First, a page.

Where to retire and get best care? Not Florida or Arizona: AARP

Comments (3)
tabbycat wrote:

Funny. The response from Florida wasn’t, we’re sorry we suck, it was, well if you don’t want to come to a place that sucks, don’t leave home, and people who do leave home for here and get sick, go back there. That’s the spirit Florida! We’re gonna take your high property taxes, cost of living, utilities, probably homeowner’s association fees, gasoline taxes, etc., but when you get sick, don’t let the door hit you on the butt on your way back north (they might not have a state income tax, but they find lots of ways to grab your money without it). Which I find rich, is that they also have such a large population of welfare-dependent, Medicaid recipients, often who don’t even speak English.

That said, Florida does have a hard time staffing the high number of long term care facilities it has. There is a nursing shortage in the US as it is, but it’s an epidemic in Florida. So part of their failure might be because there are so many elderly people, you can’t keep up with their care. Still, if this study is actually indicative of the state of elder care in the US and not just a niche study, then my mom, a nursing home nurse, was right – people are better off staying up north and getting care near their families and other loved ones. Florida has a lot of problems. I loved the weather in Miami, hate the climate in Tallahassee.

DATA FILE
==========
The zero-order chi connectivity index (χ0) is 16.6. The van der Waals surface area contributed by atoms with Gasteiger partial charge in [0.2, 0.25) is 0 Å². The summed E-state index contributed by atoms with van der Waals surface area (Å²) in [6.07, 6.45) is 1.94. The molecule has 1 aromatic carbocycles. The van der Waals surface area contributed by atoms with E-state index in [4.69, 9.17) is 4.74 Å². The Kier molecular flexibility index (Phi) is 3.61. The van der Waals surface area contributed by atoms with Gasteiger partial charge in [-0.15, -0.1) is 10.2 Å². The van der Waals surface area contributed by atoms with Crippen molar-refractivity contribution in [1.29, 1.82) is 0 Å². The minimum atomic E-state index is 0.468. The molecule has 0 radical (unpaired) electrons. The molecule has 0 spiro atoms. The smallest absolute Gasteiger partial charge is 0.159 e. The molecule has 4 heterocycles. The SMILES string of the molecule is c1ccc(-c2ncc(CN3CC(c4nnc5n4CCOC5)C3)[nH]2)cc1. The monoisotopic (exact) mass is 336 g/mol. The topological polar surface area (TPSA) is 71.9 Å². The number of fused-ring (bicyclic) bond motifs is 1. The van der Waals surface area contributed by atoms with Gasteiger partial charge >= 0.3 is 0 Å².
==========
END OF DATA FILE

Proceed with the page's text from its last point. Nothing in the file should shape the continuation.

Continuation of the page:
Jun 20, 2014 7:52pm EDT  --  Report as abuse
FridaK wrote:

I would have appreciated a link to see the ranking of all the states.

Jun 20, 2014 11:59pm EDT  --  Report as abuse
BeBopman wrote:

FridaK wrote:

I would have appreciated a link to see the ranking of all the states.
Since the story mentions the “AARP Public Policy Institute”, a real quick search on Google or DuckDuckGo (so you are not tracked) finds …


Jun 21, 2014 3:39am EDT  --  Report as abuse
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